More than 400 Oklahoma inmates released in largest US commutation

More than 400 Oklahoma prison inmates were released Monday in the largest single-day communication in U.S. history, as officials look to move away from policies that have led to the state having the highest incarceration rate in the country.

The state Pardon and Parole Board approve the inmates' release on Friday after recommending commutation for 527 inmates.

The board considered 814 cases in all.

DOJ ANNOUNCES RELEASE OF 3,100 INMATES AS PART OF CRIMINAL REFORM PUSH

Oklahoma Gov. Kevin Stitt, left, poses for a selfie with Joy Block, right, of Tulsa, Okla., following a news conference Friday to announce that Oklahoma will release more than 400 inmates after the board approved what they say is the largest single-day mass commutation in U.S. history. (AP Photo/Sue Ogrocki)

Oklahoma Gov. Kevin Stitt, left, poses for a selfie with Joy Block, right, of Tulsa, Okla., following a news conference Friday to announce that Oklahoma will release more than 400 inmates after the board approved what they say is the largest single-day mass commutation in U.S. history. (AP Photo/Sue Ogrocki)

Their convictions for low-level drug and property crimes were reduced to misdemeanors after Gov. Kevin Stitt this year signed a House bill, which retroactively applied the sentence reductions.

The Republican governor shook the hands of dozens of women as they were released from the Dr. Eddie Warrior Correctional Center in Taft. He encouraged the newly released inmates to seek help from the state and nonprofit groups to aid their reintegration into society.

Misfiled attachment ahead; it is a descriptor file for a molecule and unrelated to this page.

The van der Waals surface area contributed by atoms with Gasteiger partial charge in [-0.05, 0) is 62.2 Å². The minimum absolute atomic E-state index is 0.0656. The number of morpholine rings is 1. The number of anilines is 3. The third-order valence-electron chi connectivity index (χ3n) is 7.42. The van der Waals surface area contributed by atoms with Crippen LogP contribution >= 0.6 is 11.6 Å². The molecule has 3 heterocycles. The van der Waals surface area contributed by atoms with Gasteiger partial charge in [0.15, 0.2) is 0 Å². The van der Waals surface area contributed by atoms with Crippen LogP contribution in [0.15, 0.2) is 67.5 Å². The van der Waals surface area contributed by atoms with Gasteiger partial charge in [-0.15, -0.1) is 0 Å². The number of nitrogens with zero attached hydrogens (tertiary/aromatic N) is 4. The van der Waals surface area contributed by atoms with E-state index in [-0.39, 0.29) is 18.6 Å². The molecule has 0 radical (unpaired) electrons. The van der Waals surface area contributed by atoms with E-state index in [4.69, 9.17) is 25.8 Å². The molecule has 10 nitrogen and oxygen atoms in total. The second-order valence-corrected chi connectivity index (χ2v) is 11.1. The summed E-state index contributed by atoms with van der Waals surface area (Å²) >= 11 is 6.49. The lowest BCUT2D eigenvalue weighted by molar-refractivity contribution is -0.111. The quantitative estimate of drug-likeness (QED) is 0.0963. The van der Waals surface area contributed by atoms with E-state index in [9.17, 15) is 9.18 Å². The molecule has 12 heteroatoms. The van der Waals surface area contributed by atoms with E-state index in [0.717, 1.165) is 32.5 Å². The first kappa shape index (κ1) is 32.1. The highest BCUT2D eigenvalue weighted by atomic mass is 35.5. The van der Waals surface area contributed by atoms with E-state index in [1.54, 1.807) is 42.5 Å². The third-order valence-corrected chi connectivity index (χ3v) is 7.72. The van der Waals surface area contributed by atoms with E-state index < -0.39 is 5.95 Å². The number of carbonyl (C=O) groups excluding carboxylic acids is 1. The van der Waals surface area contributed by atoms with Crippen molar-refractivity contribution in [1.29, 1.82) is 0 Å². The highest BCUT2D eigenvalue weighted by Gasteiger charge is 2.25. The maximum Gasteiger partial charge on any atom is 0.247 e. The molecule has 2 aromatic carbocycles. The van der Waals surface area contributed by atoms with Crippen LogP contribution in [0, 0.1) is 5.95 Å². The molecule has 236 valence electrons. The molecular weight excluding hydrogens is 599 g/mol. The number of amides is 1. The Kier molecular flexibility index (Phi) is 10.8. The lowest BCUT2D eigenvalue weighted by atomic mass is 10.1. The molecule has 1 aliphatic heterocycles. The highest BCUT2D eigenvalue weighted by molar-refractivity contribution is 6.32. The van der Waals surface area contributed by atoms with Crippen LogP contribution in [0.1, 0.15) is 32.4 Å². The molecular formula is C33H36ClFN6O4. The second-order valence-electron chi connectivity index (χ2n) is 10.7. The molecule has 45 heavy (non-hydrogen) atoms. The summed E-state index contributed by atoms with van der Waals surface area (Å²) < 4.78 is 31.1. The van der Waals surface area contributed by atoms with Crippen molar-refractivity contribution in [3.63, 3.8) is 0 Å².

"We really want you to have a successful future," Stitt told a crowd outside. "This is the first day of the rest of your life. ... Let's make it so you guys do not come back here again."

Another 15 women left the Kate Barnard Community Correctional Facility in Oklahoma City to hugs and cheers, KOKH-TV reported.

"I'm excited, I'm ready. I'm ready to go," said Leigh Silverhorn, who served six months of a 10-year sentence for marijuana possession.

Shannon Brown, who served 20 months of her 12-year sentence for drug possession hugged her daughter as she left the facility.

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"I love you so much. Oh my god. I'm so glad to see you," she said, according to the news station.

Voters approved a criminal justice reform bill in a 2016 statewide referendum. The state will save nearly $12 million by releasing the inmates early.

To ensure their success, the inmates were released with a state-issued driver's license or identification card, which is necessary to secure jobs and housing.

Monday's commutation event was the largest since former President Barack Obama commuted sentences for 330 federal inmates in one of his last acts in office.